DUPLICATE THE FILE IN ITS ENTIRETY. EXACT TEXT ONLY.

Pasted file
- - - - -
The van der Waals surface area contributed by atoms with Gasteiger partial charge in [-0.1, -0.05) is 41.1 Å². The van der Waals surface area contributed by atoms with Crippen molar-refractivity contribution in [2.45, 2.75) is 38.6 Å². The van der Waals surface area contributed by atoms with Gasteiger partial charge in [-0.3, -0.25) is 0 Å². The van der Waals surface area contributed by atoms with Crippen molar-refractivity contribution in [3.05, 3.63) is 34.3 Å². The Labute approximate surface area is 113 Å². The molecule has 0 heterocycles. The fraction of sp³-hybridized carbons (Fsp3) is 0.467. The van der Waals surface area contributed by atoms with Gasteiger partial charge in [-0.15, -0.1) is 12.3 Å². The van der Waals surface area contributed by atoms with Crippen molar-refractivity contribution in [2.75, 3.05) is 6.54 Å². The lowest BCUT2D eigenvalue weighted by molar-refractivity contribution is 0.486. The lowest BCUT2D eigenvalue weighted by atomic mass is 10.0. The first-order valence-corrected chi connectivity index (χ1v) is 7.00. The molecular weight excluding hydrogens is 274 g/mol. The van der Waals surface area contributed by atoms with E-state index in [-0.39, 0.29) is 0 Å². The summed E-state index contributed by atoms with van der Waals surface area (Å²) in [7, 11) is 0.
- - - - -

The van der Waals surface area contributed by atoms with Gasteiger partial charge in [-0.1, -0.05) is 41.1 Å². The van der Waals surface area contributed by atoms with Crippen molar-refractivity contribution in [2.45, 2.75) is 38.6 Å². The van der Waals surface area contributed by atoms with Gasteiger partial charge in [-0.3, -0.25) is 0 Å². The van der Waals surface area contributed by atoms with Crippen molar-refractivity contribution in [3.05, 3.63) is 34.3 Å². The Labute approximate surface area is 113 Å². The molecule has 0 heterocycles. The fraction of sp³-hybridized carbons (Fsp3) is 0.467. The van der Waals surface area contributed by atoms with Gasteiger partial charge in [-0.15, -0.1) is 12.3 Å². The van der Waals surface area contributed by atoms with Crippen molar-refractivity contribution in [2.75, 3.05) is 6.54 Å². The lowest BCUT2D eigenvalue weighted by molar-refractivity contribution is 0.486. The lowest BCUT2D eigenvalue weighted by atomic mass is 10.0. The first-order valence-corrected chi connectivity index (χ1v) is 7.00. The molecular weight excluding hydrogens is 274 g/mol. The van der Waals surface area contributed by atoms with E-state index in [-0.39, 0.29) is 0 Å². The summed E-state index contributed by atoms with van der Waals surface area (Å²) in [7, 11) is 0.